Friday, 28 October 2016
Synopsis from Amazon:
Detective Inspector Helen Grace has spent her whole life running.
From the past. From herself. From everyone who's ever tried to get close to her.
She's spent her whole life hiding.
Behind the badge. Behind her reputation as one of the country's best detectives. Until - framed for murder - she became one of its most high-profile prisoners.
Now there is nowhere to run. Nowhere to hide.
Because HMP Holloway is a place of dark days and long nights with dangers at every turn. Despised by the inmates and reviled by the guards, Helen must face her nightmare alone.
And then a carefully mutilated body is found in a locked cell.
Now Helen must find a ruthless serial killer. Before the killer finds her.
If you are looking for a fast paced thriller that will keep you on the edge of your seat, this is it. I haven’t realised that his book was part of a series, it is actually the sixth book in Helen Grace series, and although I have obviously missed out on the back story of the characters in this book, I still enjoyed this book as a standalone novel. I will for sure look out for the other books and read them in order in the future.
Helen finds herself locked up in Holloway prison for a henious crime she didn’t commit. And then a murder happens. And then another. With her detective background Helen can’t help but try to find out the truth whilst trying to dodge attacks from her fellow inmates. Being a disgraced cop in prison does not make for a safe combination.
On the other side we have Charlie Brooks, Helen’s friend and colleague, on the hunt for the man who framed Helen for three murders. She has to overcome her boss, her colleagues and her family in order to prove Helen’s innocence.
The pace of this book is set brilliantly, the story told from various characters’ points of view. The timeline is handled tastefully and keeps you going and wanting more.
Thanks to the publisher, M.J. Arlidge and NetGalley for letting me read this book in return for an honest review.
My rating: 5/5
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Thursday, 27 October 2016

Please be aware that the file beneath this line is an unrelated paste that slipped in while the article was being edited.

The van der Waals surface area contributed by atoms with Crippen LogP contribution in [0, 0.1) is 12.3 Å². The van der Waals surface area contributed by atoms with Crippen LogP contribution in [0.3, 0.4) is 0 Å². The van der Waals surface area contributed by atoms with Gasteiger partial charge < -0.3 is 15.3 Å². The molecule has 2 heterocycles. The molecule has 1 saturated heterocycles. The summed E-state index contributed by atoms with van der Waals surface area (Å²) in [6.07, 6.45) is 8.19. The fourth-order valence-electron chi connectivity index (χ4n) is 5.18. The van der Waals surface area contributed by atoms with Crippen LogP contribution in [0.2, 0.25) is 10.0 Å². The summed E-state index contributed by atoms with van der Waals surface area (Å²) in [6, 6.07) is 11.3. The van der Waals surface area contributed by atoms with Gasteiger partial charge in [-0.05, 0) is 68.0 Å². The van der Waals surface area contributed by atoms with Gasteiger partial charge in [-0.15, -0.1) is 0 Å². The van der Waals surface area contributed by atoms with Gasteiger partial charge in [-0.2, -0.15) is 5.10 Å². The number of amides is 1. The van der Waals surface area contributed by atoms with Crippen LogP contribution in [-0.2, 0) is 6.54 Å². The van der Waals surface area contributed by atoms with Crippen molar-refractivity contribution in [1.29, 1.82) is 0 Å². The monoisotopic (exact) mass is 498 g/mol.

Ruth Jefferson is a labour and delivery nurse at a Connecticut hospital with more than twenty years' experience. During her shift, Ruth begins a routine check up on a new-born, only to be told a few minutes later that she's been reassigned to another patient. The parents are white supremacists and don't want Ruth, who is African American, to touch their child. The hospital complies with their request, but the next day, the baby goes into cardiac distress while Ruth is alone in the nursery. Does she obey orders or does she intervene?
Ruth hesitates before performing CPR and, as a result, is charged with a serious crime. Kennedy McQuarrie, a white public defender, takes her case but gives unexpected advice: Kennedy insists that mentioning race in the courtroom is not a winning strategy. Conflicted by Kennedy's counsel, Ruth tries to keep life as normal as possible for her family - especially her teenage son - as the case becomes a media sensation. As the trial moves forward, Ruth and Kennedy must gain each other's trust, and come to see that what they've been taught their whole lives about others - and themselves - might be wrong.
With incredible empathy, intelligence, and candour, Jodi Picoult tackles race, privilege, prejudice, justice, and compassion - and doesn't offer easy answers. Small Great Things is a remarkable achievement from a writer at the top of her game.
Jodi Picoult has been one of my favourite authors ever since I picked up a battered, library copy of her novel The Pact. This highly talented author creates characters that get under your skin and keep you awake at night, one minute sympathising with them and next minute screaming them down.
She skilfully picks a subject that is almost taboo in our modern society and turns it into a piece of work that makes you think and question your own beliefs.
Small Great Things is one of those novels that everyone should read. A book that should be made mandatory as it covers one of the most skirted around subjects there is – racism. Racism is like a black hole that eats you up and never lets you go. We all have an idea of what the word ‘racism’ means to us but trust me; this novel will make you question everything you know.
As the blurb suggest Ruth Jefferson is a labour nurse (midwife). She does her job well and still gets punished for the colour of her skin. Both Ruth and her lawyer Kennedy are both very strong women and extremely likable characters that develop and kind of grow up throughout the difficult relationship they are thrown into. This lawsuit changes the lives of more people than you’d think and I have a feeling that in a way it has changed me too. I found myself feeling sorry for a person I thought I would clearly hate and that surprises me even now. But as the book suggests some of us are lucky to be born a certain way and some of us have to work extra hard to try and fit in and nobody is saying that will ever work.
I applaud Jodi Picoult on her brilliance and bravery to talk this important issue and thank you to the publisher, Jodi Picoult and NetGalley for letting me read this book in return for an honest review.
My rating: 5/5
Book available from: